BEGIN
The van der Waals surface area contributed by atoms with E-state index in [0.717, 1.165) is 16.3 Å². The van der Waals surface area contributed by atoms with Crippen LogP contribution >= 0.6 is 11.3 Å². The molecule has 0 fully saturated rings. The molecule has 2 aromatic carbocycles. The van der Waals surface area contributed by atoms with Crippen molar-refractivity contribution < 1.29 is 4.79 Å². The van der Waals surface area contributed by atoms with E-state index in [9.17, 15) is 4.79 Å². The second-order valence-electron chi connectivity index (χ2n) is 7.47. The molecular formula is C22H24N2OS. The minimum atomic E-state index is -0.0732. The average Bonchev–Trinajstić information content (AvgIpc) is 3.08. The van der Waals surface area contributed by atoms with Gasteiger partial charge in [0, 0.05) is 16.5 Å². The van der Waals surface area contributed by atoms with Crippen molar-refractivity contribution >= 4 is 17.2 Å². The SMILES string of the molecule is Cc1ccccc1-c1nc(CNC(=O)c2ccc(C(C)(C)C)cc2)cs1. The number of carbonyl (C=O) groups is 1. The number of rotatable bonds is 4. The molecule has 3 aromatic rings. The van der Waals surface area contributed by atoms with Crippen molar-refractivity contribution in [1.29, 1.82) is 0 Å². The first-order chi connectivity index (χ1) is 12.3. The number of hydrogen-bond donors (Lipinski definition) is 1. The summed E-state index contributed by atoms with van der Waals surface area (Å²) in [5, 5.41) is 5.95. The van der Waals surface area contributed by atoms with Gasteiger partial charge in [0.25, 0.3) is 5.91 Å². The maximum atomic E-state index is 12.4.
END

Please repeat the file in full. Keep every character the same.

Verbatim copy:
The van der Waals surface area contributed by atoms with E-state index in [0.717, 1.165) is 16.3 Å². The van der Waals surface area contributed by atoms with Crippen LogP contribution >= 0.6 is 11.3 Å². The molecule has 0 fully saturated rings. The molecule has 2 aromatic carbocycles. The van der Waals surface area contributed by atoms with Crippen molar-refractivity contribution < 1.29 is 4.79 Å². The van der Waals surface area contributed by atoms with E-state index in [9.17, 15) is 4.79 Å². The second-order valence-electron chi connectivity index (χ2n) is 7.47. The molecular formula is C22H24N2OS. The minimum atomic E-state index is -0.0732. The average Bonchev–Trinajstić information content (AvgIpc) is 3.08. The van der Waals surface area contributed by atoms with Gasteiger partial charge in [0, 0.05) is 16.5 Å². The van der Waals surface area contributed by atoms with Crippen molar-refractivity contribution >= 4 is 17.2 Å². The SMILES string of the molecule is Cc1ccccc1-c1nc(CNC(=O)c2ccc(C(C)(C)C)cc2)cs1. The number of carbonyl (C=O) groups is 1. The number of rotatable bonds is 4. The molecule has 3 aromatic rings. The van der Waals surface area contributed by atoms with Crippen molar-refractivity contribution in [1.29, 1.82) is 0 Å². The first-order chi connectivity index (χ1) is 12.3. The number of hydrogen-bond donors (Lipinski definition) is 1. The summed E-state index contributed by atoms with van der Waals surface area (Å²) in [5, 5.41) is 5.95. The van der Waals surface area contributed by atoms with Gasteiger partial charge in [0.25, 0.3) is 5.91 Å². The maximum atomic E-state index is 12.4.